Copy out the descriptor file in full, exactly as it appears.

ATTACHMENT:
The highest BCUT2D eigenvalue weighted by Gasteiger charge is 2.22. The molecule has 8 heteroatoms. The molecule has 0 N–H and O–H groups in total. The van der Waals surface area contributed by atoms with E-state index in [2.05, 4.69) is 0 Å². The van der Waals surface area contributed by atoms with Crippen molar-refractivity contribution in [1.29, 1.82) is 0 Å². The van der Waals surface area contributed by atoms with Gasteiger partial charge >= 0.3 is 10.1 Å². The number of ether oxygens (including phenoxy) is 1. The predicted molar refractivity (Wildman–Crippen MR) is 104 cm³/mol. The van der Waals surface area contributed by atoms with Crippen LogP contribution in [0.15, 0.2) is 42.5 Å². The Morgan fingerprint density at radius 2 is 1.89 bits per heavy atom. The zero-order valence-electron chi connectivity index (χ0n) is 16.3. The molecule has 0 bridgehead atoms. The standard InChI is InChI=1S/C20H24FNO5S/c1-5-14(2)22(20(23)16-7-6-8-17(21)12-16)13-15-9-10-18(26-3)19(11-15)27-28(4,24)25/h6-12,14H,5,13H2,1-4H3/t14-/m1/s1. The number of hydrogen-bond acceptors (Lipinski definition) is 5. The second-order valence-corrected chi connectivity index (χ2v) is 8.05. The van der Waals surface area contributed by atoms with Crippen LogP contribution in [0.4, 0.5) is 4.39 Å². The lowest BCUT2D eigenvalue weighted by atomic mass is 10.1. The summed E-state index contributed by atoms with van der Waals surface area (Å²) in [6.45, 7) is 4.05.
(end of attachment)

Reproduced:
The highest BCUT2D eigenvalue weighted by Gasteiger charge is 2.22. The molecule has 8 heteroatoms. The molecule has 0 N–H and O–H groups in total. The van der Waals surface area contributed by atoms with E-state index in [2.05, 4.69) is 0 Å². The van der Waals surface area contributed by atoms with Crippen molar-refractivity contribution in [1.29, 1.82) is 0 Å². The van der Waals surface area contributed by atoms with Gasteiger partial charge >= 0.3 is 10.1 Å². The number of ether oxygens (including phenoxy) is 1. The predicted molar refractivity (Wildman–Crippen MR) is 104 cm³/mol. The van der Waals surface area contributed by atoms with Crippen LogP contribution in [0.15, 0.2) is 42.5 Å². The Morgan fingerprint density at radius 2 is 1.89 bits per heavy atom. The zero-order valence-electron chi connectivity index (χ0n) is 16.3. The molecule has 0 bridgehead atoms. The standard InChI is InChI=1S/C20H24FNO5S/c1-5-14(2)22(20(23)16-7-6-8-17(21)12-16)13-15-9-10-18(26-3)19(11-15)27-28(4,24)25/h6-12,14H,5,13H2,1-4H3/t14-/m1/s1. The number of hydrogen-bond acceptors (Lipinski definition) is 5. The second-order valence-corrected chi connectivity index (χ2v) is 8.05. The van der Waals surface area contributed by atoms with Crippen LogP contribution in [0.4, 0.5) is 4.39 Å². The lowest BCUT2D eigenvalue weighted by atomic mass is 10.1. The summed E-state index contributed by atoms with van der Waals surface area (Å²) in [6.45, 7) is 4.05.